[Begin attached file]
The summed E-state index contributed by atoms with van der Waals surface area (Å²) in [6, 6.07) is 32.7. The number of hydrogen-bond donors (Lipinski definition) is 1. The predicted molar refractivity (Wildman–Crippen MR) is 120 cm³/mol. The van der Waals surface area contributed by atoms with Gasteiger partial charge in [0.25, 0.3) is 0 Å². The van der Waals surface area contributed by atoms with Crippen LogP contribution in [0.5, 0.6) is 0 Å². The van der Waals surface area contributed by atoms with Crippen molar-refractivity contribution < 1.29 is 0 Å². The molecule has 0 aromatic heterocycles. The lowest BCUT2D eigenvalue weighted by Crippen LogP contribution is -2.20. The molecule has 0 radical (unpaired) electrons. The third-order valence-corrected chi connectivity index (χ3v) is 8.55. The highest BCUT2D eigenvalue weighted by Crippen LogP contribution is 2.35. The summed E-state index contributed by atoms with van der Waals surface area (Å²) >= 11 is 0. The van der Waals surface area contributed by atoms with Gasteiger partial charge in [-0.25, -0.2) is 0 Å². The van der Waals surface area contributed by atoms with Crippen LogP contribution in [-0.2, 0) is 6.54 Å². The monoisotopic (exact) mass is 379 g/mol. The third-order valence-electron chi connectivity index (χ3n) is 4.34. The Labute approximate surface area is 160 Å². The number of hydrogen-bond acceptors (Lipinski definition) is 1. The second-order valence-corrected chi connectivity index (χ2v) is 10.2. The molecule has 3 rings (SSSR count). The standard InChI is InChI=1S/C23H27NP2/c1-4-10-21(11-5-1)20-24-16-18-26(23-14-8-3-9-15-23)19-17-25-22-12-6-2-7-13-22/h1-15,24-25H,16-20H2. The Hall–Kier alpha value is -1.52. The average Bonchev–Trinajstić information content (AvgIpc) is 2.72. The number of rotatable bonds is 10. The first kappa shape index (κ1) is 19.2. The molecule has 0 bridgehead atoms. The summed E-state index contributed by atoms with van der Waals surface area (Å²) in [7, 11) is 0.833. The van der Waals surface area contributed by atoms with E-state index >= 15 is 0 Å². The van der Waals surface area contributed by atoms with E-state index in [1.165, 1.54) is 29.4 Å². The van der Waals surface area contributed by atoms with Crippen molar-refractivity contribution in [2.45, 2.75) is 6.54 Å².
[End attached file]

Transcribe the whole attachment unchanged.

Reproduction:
The summed E-state index contributed by atoms with van der Waals surface area (Å²) in [6, 6.07) is 32.7. The number of hydrogen-bond donors (Lipinski definition) is 1. The predicted molar refractivity (Wildman–Crippen MR) is 120 cm³/mol. The van der Waals surface area contributed by atoms with Gasteiger partial charge in [0.25, 0.3) is 0 Å². The van der Waals surface area contributed by atoms with Crippen LogP contribution in [0.5, 0.6) is 0 Å². The van der Waals surface area contributed by atoms with Crippen molar-refractivity contribution < 1.29 is 0 Å². The molecule has 0 aromatic heterocycles. The lowest BCUT2D eigenvalue weighted by Crippen LogP contribution is -2.20. The molecule has 0 radical (unpaired) electrons. The third-order valence-corrected chi connectivity index (χ3v) is 8.55. The highest BCUT2D eigenvalue weighted by Crippen LogP contribution is 2.35. The summed E-state index contributed by atoms with van der Waals surface area (Å²) >= 11 is 0. The van der Waals surface area contributed by atoms with Gasteiger partial charge in [-0.25, -0.2) is 0 Å². The van der Waals surface area contributed by atoms with Crippen LogP contribution in [-0.2, 0) is 6.54 Å². The monoisotopic (exact) mass is 379 g/mol. The third-order valence-electron chi connectivity index (χ3n) is 4.34. The Labute approximate surface area is 160 Å². The number of hydrogen-bond acceptors (Lipinski definition) is 1. The second-order valence-corrected chi connectivity index (χ2v) is 10.2. The molecule has 3 rings (SSSR count). The standard InChI is InChI=1S/C23H27NP2/c1-4-10-21(11-5-1)20-24-16-18-26(23-14-8-3-9-15-23)19-17-25-22-12-6-2-7-13-22/h1-15,24-25H,16-20H2. The Hall–Kier alpha value is -1.52. The average Bonchev–Trinajstić information content (AvgIpc) is 2.72. The number of rotatable bonds is 10. The first kappa shape index (κ1) is 19.2. The molecule has 0 bridgehead atoms. The summed E-state index contributed by atoms with van der Waals surface area (Å²) in [7, 11) is 0.833. The van der Waals surface area contributed by atoms with E-state index >= 15 is 0 Å². The van der Waals surface area contributed by atoms with E-state index in [1.165, 1.54) is 29.4 Å². The van der Waals surface area contributed by atoms with Crippen molar-refractivity contribution in [2.45, 2.75) is 6.54 Å².